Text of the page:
One of the foundations of this crusade is the staggering claim that one in five female students are sexually assaulted while in college. This figure comes from the 2005-2007 Campus Sexual Assault Study, which, as Washington Post Fact Checker Glenn Kessler has noted, was conducted at just two schools, with a fairly low response rate. Moreover, the survey’s data for “drug- and/or alcohol-enabled sexual assault” (about 70% of the incidents in the study) lump together unconsciousness or incapacitation with intoxication that may cloud one’s judgment and affect consent. Notably, despite widespread sexual assault awareness programs, two-thirds of the college women whom the study counted as victims of drug- or alcohol-enabled rape did not think they were raped, and few felt they had suffered psychological harm.
University of Michigan economist Mark Perry also points out that, if you take police records from university campuses and factor in the White House estimate that only about 12% of campus sexual offenses are reported, you don’t get anywhere near a one-in-five victimization rate over the course of a woman’s college attendance—more like 1 in 20 or 1 in 30.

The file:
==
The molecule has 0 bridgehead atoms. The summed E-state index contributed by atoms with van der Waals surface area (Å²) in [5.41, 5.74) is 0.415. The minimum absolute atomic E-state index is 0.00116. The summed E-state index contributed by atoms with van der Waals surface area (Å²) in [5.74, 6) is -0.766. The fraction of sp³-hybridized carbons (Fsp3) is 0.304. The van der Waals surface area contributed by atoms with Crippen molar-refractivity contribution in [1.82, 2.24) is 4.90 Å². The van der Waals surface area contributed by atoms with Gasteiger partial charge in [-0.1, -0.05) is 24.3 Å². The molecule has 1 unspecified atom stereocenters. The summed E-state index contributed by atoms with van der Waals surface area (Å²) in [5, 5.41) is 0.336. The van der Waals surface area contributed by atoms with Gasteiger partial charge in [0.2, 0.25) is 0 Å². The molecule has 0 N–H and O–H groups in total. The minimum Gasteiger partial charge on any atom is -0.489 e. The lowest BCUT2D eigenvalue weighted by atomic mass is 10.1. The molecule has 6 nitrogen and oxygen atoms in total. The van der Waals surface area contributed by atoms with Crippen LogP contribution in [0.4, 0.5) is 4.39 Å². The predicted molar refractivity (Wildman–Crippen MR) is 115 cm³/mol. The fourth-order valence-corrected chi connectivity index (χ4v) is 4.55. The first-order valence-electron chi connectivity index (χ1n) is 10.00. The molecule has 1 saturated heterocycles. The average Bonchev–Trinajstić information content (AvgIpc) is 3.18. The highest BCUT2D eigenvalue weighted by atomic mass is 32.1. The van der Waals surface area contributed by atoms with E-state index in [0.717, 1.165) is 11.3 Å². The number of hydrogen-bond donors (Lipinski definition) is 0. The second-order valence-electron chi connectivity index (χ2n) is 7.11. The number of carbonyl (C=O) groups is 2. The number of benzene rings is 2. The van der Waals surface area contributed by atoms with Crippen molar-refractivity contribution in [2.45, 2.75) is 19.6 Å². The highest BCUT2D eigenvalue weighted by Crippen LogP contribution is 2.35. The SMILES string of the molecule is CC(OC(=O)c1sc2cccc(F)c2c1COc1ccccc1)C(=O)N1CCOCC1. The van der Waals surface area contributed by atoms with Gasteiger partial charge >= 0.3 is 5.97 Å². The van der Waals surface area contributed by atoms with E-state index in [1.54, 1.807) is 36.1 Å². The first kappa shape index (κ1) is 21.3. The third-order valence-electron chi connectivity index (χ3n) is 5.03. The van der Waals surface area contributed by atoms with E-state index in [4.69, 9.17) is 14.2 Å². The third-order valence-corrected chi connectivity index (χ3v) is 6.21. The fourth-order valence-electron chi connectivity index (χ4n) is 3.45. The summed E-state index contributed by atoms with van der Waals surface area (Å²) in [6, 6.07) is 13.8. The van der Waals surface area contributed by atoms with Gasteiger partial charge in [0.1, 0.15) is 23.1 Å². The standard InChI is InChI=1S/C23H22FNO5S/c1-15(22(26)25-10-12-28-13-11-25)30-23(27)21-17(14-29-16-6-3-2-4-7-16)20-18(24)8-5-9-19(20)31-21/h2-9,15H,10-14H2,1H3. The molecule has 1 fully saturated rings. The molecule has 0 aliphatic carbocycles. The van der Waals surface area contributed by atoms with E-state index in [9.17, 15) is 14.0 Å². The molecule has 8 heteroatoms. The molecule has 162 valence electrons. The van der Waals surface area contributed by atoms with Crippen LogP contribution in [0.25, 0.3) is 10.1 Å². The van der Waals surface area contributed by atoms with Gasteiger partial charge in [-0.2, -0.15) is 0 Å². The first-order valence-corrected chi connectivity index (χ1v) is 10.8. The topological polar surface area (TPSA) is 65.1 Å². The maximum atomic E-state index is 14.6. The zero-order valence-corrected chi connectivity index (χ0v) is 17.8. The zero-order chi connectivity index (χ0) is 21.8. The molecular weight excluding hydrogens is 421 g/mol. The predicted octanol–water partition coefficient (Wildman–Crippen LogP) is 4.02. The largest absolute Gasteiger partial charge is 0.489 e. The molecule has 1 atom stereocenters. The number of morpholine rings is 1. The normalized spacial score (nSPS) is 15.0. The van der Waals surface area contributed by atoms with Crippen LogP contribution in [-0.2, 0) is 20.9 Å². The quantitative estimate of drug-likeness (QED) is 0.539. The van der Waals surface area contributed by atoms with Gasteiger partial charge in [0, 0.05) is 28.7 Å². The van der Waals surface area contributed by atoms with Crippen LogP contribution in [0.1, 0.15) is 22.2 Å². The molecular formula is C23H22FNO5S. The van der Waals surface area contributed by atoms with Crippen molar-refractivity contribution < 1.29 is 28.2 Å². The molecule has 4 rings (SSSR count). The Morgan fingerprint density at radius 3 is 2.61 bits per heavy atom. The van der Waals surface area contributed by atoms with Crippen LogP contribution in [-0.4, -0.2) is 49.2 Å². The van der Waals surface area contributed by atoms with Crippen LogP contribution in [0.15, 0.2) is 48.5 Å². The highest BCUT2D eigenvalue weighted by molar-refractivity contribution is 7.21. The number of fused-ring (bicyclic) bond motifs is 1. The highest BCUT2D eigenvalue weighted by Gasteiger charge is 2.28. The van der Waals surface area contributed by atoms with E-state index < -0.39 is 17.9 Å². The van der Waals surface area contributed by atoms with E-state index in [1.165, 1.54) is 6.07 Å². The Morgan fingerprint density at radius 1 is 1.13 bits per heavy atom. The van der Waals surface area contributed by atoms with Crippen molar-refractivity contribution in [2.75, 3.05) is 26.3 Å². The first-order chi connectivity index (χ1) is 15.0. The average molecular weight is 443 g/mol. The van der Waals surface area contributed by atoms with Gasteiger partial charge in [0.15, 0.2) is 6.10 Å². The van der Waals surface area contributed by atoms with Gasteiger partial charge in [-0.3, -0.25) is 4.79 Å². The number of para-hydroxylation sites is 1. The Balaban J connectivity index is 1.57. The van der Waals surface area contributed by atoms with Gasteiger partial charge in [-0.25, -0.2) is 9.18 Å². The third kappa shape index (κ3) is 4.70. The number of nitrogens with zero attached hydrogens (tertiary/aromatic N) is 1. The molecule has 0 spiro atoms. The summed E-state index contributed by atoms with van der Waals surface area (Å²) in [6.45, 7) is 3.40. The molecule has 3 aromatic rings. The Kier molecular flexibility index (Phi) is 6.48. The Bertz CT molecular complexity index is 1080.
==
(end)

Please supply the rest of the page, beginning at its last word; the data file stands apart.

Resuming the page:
Even in smaller numbers, sexual assault on campus is a cause for concern. But the government’s quest to address it creates new troubling issues.
Thus, since 2011, the Department of Education has recommended that colleges use the lowest burden of proof—“preponderance of the evidence,” which means a finding of guilt if one feels the evidence tips even slightly toward the complainant—in disciplinary proceedings on sexual assault. (Traditionally, charges of student misconduct have been judged by the higher standard of “clear and convincing evidence.”) The new guidelines make this a requirement; they also encourage “juries” with no student participation and even a shift to a single-investigator process.
Missing is virtually any recognition of the need for fairness to the accused. The recent White House Council on Women and Girls report on sexual assault dismisses false accusations as a “myth,” citing a 2010 article by University of Massachusetts Boston psychologist David Lisak that concluded that “only 2-10% of reported rapes are false.” Yet a 10% error rate is hardly trivial. This estimate also refers only to proven fabrications; no one knows how many unresolved charges, nearly half of Lisak’s university sample, may be false. And people may be wrongly accused because of confusion rather than deliberate lies—especially when drinking is involved.